Is Harry Reid Feuding with the White House?

The Senate leader's top aide breached Washington tradition and blasted President Obama over the midterms. Now, the White House is hitting back.

Senator Harry Reid, a Democrat from Nevada and Senate majority leader, left, talks to David Krone, Reid's chief of staff, following a meeting at the U.S. Capitol on Sept. 12, 2013.

Senator Harry Reid, a Democrat from Nevada and Senate majority leader, left, talks to David Krone, Reid's chief of staff, following a meeting at the U.S. Capitol on Sept. 12, 2013.

Andrew Harrer/Bloomberg

One of most intriguing storylines to emerge in messy aftermath of the midterm elections is the level of animosity between the White House and the Democratic Senate. Though much Internet ink has been spilled about the dysfunctional relationship between Obama and his Democratic congressional colleagues, those tensions seem to be at an all-time high as Democrats try to sort through the reasons behind their electoral shellacking.

The best tidbit to emerge recently comes from a report in the Washington Post on Nov. 5 where soon-to-be former Senate Majority Leader Harry Reid's top aide, David Krone, publicly slammed the White House for what he saw as the president's failure to adequately fundraise for the midterm elections:

At a March 4 Oval Office meeting, Senate Majority Leader Harry M. Reid (D-Nev.) and other Senate leaders pleaded with Obama to transfer millions in party funds and to also help raise money for an outside group. “We were never going to get on the same page,” said David Krone, Reid’s chief of staff. “We were beating our heads against the wall.”

He continued:

“The president’s approval rating is barely 40 percent,” Krone said. “What else more is there to say? . . . He wasn’t going to play well in North Carolina or Iowa or New Hampshire. I’m sorry. It doesn’t mean that the message was bad, but sometimes the messenger isn’t good.”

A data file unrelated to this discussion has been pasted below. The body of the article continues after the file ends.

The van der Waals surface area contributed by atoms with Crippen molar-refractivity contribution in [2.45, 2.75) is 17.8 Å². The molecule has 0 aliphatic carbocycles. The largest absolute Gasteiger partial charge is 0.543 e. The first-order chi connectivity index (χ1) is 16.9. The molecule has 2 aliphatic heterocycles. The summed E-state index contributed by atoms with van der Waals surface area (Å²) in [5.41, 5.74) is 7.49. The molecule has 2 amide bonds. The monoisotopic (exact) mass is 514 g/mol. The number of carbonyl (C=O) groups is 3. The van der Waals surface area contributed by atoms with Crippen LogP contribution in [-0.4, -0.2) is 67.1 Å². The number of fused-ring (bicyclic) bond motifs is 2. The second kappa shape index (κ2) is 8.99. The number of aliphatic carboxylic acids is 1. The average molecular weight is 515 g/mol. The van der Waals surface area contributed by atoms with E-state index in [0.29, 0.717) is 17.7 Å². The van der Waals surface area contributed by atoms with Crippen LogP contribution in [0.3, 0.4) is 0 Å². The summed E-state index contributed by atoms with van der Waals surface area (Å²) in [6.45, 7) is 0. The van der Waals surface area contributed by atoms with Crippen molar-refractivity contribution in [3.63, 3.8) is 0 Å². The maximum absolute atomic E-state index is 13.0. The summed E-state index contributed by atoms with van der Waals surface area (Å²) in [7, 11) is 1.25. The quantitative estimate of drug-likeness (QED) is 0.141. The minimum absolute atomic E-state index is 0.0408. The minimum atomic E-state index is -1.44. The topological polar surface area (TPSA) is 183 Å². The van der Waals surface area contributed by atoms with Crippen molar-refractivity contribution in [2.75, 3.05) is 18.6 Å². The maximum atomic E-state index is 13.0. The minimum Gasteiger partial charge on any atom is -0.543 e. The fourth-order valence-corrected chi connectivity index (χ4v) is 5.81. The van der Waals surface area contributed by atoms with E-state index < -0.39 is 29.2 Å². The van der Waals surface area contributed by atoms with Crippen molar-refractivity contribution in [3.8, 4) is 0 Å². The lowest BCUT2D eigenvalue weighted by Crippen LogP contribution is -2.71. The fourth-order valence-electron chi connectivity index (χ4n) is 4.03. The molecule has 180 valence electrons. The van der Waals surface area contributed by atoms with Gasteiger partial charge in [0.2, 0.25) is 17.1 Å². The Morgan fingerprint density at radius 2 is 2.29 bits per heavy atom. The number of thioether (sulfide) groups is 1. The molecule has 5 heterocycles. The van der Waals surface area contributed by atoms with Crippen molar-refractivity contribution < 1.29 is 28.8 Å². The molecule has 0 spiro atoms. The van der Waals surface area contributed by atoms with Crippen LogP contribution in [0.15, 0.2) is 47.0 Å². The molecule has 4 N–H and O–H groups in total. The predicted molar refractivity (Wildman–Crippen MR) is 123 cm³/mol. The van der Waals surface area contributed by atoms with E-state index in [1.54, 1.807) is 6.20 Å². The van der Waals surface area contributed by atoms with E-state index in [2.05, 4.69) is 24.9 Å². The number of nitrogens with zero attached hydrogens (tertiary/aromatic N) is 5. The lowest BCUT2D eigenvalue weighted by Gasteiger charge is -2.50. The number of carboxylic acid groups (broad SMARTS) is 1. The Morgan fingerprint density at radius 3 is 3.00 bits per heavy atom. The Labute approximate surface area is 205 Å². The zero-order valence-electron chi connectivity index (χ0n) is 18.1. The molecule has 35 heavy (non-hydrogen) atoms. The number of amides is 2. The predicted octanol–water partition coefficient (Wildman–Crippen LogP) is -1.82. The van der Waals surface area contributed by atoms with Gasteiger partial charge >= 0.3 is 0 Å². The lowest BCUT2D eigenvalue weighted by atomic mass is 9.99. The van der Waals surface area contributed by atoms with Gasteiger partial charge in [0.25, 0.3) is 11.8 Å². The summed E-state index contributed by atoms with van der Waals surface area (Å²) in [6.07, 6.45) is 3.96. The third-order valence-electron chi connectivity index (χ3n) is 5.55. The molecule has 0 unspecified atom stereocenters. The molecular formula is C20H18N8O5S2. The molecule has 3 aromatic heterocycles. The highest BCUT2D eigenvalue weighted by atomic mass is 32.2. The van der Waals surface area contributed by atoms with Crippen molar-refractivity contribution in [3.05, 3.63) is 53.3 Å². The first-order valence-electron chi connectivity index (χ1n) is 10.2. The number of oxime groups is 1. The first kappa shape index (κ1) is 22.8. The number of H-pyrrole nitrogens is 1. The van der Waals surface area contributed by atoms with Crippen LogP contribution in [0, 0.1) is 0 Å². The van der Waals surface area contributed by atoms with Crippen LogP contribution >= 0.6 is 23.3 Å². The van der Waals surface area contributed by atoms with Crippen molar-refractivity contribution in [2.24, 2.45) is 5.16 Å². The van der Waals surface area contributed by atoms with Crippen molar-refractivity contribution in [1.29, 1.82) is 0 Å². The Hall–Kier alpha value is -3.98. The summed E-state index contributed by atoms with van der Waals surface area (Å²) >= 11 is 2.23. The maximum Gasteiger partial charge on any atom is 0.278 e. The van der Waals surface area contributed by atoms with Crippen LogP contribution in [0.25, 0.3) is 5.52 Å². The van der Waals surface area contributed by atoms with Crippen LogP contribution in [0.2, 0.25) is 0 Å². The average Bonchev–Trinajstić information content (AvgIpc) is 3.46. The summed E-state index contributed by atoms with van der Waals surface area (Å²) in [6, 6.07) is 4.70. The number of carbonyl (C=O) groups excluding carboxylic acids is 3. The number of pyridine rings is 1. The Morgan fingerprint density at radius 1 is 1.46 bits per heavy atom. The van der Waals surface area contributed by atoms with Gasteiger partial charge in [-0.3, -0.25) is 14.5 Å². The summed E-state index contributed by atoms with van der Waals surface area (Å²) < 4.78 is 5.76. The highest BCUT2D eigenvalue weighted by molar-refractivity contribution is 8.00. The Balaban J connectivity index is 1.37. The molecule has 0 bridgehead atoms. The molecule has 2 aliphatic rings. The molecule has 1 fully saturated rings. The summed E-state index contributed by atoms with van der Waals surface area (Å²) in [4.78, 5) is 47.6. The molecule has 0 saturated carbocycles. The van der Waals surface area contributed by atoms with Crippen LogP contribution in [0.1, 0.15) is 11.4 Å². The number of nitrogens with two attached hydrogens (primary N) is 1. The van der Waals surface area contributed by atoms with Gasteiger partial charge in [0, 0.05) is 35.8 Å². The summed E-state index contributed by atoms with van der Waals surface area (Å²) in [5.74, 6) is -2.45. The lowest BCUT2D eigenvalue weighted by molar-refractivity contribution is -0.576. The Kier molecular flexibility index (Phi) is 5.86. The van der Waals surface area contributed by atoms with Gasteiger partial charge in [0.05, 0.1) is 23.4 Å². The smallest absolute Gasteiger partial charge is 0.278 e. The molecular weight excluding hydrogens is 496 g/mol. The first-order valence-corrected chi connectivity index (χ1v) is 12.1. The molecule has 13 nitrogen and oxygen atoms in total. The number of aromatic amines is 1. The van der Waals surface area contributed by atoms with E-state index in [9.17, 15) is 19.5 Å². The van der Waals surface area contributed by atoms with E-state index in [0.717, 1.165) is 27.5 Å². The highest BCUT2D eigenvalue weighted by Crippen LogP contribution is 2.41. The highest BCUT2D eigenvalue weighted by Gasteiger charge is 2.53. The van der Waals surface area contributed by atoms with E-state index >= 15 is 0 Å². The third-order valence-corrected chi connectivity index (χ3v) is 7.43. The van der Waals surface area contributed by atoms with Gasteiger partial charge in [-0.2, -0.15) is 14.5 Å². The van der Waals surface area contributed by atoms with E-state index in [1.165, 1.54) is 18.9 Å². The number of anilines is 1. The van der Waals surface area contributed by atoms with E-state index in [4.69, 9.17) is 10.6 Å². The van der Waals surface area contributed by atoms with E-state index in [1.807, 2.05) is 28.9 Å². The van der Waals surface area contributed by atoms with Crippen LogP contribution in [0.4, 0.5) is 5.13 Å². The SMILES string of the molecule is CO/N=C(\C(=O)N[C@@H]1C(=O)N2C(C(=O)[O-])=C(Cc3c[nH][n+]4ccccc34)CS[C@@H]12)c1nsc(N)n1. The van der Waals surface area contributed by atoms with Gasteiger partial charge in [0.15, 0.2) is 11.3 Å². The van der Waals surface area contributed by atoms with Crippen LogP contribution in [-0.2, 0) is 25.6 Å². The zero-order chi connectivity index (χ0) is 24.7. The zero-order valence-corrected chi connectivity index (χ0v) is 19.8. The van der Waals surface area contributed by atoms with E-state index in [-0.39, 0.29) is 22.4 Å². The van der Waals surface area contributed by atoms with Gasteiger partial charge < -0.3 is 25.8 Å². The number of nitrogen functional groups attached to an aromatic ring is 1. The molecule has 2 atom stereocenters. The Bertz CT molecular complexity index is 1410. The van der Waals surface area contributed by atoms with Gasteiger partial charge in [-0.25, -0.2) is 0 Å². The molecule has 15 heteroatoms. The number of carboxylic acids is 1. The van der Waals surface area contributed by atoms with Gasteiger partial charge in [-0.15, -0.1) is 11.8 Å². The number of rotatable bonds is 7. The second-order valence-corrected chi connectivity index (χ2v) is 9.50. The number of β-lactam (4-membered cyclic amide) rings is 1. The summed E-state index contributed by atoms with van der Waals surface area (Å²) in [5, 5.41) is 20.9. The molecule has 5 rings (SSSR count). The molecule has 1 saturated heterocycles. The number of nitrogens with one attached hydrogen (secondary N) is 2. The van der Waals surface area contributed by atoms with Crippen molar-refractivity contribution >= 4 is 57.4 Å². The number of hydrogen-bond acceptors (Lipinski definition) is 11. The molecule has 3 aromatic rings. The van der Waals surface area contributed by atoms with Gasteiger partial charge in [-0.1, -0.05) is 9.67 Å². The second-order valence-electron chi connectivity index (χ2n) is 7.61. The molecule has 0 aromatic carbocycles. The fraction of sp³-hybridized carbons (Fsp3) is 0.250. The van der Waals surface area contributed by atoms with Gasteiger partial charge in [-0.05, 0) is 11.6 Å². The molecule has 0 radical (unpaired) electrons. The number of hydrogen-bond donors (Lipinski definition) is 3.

“The feeling about Krone in the West Wing was mutual,” the Post reported, noting that Krone, the husband of former Obama aide Alyssa Mastromonaco, “was seen as an antagonist” by those in the president's orbit.

His remarks were a blatant—and rather bold—breach of typical Washington restraint, where political hands do their complaining anonymously, often as “senior aides.” And Krone's chutzpah, in a city known for caution, hardly went unnoticed. 

When White House reporters asked spokesman Josh Earnest about the relationship in a Thursday briefing, he cast Krone as a rogue aide. "Senator Obama, when he served in the United States Senate, and Senator Reid struck up a genuine friendship when the two men served together in the United States Senate, and that relationship has only been strengthened during the president's time in the White House," he said.

And when Obama adviser Dan Pfeiffer came to Bloomberg News on Friday for an editorial breakfast meeting, the topic came up once again. "Senator Reid, in addition to a good relationship with the president, has a good relationship with a lot of people in the White House that he deals with pretty directly," he said. "You have to ask David Krone who he was speaking for when he spoke. You know, I think we feel good about our relationship with Senator Reid."

But Krone's interview didn't exactly take place in the Deep Throat garage—according to the story, Krone "sat at a mahogany conference table in the majority leader’s stately suite just off the Senate floor and shared with Washington Post reporters his notes of White House meetings"—and other Reid staffers didn't shy away from distributing the story on social media.

Most importantly, Krone isn't some second-tier Reid staffer with little connection to the senator. The chief of staff is one of the leader's closest and most loyal aides, helping guide him through his rocky 2010 reelection campaign and his role leading the Senate since then.

The details of Krone's story are a bit complicated, but the sentiments certainly aren't: Congressional Democrats, who've long felt unappreciated by the Obama White House, know the president is weakened by the midterm losses. They're trying to deflect the blame—and seizing on the chance to finally take their private gripes public. That means the White House can probably look forward to a lot more stories like this one, unless they can find away to smooth relations among their own on Capitol Hill. But with just two years left, they may have already lost their chance. 

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